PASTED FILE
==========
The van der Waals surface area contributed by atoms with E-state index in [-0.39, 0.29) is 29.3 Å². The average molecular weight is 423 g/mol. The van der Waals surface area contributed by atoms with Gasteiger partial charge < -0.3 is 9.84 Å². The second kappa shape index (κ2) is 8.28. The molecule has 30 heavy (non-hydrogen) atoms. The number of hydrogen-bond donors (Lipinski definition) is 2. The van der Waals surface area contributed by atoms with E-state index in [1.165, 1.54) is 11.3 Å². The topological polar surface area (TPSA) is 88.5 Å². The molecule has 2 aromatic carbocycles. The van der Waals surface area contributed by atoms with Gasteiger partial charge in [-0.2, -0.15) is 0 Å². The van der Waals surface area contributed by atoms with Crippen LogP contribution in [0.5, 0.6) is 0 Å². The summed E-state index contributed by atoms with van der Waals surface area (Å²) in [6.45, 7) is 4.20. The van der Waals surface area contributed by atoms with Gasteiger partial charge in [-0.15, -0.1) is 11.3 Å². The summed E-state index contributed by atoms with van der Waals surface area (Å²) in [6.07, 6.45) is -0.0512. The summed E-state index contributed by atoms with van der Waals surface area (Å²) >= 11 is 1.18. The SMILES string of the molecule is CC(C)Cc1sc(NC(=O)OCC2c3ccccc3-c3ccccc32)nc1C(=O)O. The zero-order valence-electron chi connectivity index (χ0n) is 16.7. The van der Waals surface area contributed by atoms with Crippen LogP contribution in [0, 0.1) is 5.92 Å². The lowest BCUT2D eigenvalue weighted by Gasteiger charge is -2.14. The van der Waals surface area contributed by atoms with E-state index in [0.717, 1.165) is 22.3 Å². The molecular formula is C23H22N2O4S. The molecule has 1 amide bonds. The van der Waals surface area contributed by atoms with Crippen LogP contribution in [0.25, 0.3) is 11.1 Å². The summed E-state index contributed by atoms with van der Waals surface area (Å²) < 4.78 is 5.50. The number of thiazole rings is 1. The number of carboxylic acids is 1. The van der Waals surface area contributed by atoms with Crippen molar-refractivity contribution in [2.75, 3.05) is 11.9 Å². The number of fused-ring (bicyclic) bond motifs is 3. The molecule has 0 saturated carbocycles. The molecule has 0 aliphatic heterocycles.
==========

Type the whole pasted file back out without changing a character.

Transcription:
The van der Waals surface area contributed by atoms with E-state index in [-0.39, 0.29) is 29.3 Å². The average molecular weight is 423 g/mol. The van der Waals surface area contributed by atoms with Gasteiger partial charge < -0.3 is 9.84 Å². The second kappa shape index (κ2) is 8.28. The molecule has 30 heavy (non-hydrogen) atoms. The number of hydrogen-bond donors (Lipinski definition) is 2. The van der Waals surface area contributed by atoms with E-state index in [1.165, 1.54) is 11.3 Å². The topological polar surface area (TPSA) is 88.5 Å². The molecule has 2 aromatic carbocycles. The van der Waals surface area contributed by atoms with Gasteiger partial charge in [-0.2, -0.15) is 0 Å². The van der Waals surface area contributed by atoms with Crippen LogP contribution in [0.5, 0.6) is 0 Å². The summed E-state index contributed by atoms with van der Waals surface area (Å²) in [6.45, 7) is 4.20. The van der Waals surface area contributed by atoms with Gasteiger partial charge in [-0.15, -0.1) is 11.3 Å². The summed E-state index contributed by atoms with van der Waals surface area (Å²) in [6.07, 6.45) is -0.0512. The summed E-state index contributed by atoms with van der Waals surface area (Å²) >= 11 is 1.18. The SMILES string of the molecule is CC(C)Cc1sc(NC(=O)OCC2c3ccccc3-c3ccccc32)nc1C(=O)O. The zero-order valence-electron chi connectivity index (χ0n) is 16.7. The van der Waals surface area contributed by atoms with Crippen LogP contribution in [0, 0.1) is 5.92 Å². The lowest BCUT2D eigenvalue weighted by Gasteiger charge is -2.14. The van der Waals surface area contributed by atoms with E-state index in [0.717, 1.165) is 22.3 Å². The molecular formula is C23H22N2O4S. The molecule has 1 amide bonds. The van der Waals surface area contributed by atoms with Crippen LogP contribution in [0.25, 0.3) is 11.1 Å². The summed E-state index contributed by atoms with van der Waals surface area (Å²) < 4.78 is 5.50. The number of thiazole rings is 1. The number of carboxylic acids is 1. The van der Waals surface area contributed by atoms with Crippen molar-refractivity contribution in [2.75, 3.05) is 11.9 Å². The number of fused-ring (bicyclic) bond motifs is 3. The molecule has 0 saturated carbocycles. The molecule has 0 aliphatic heterocycles.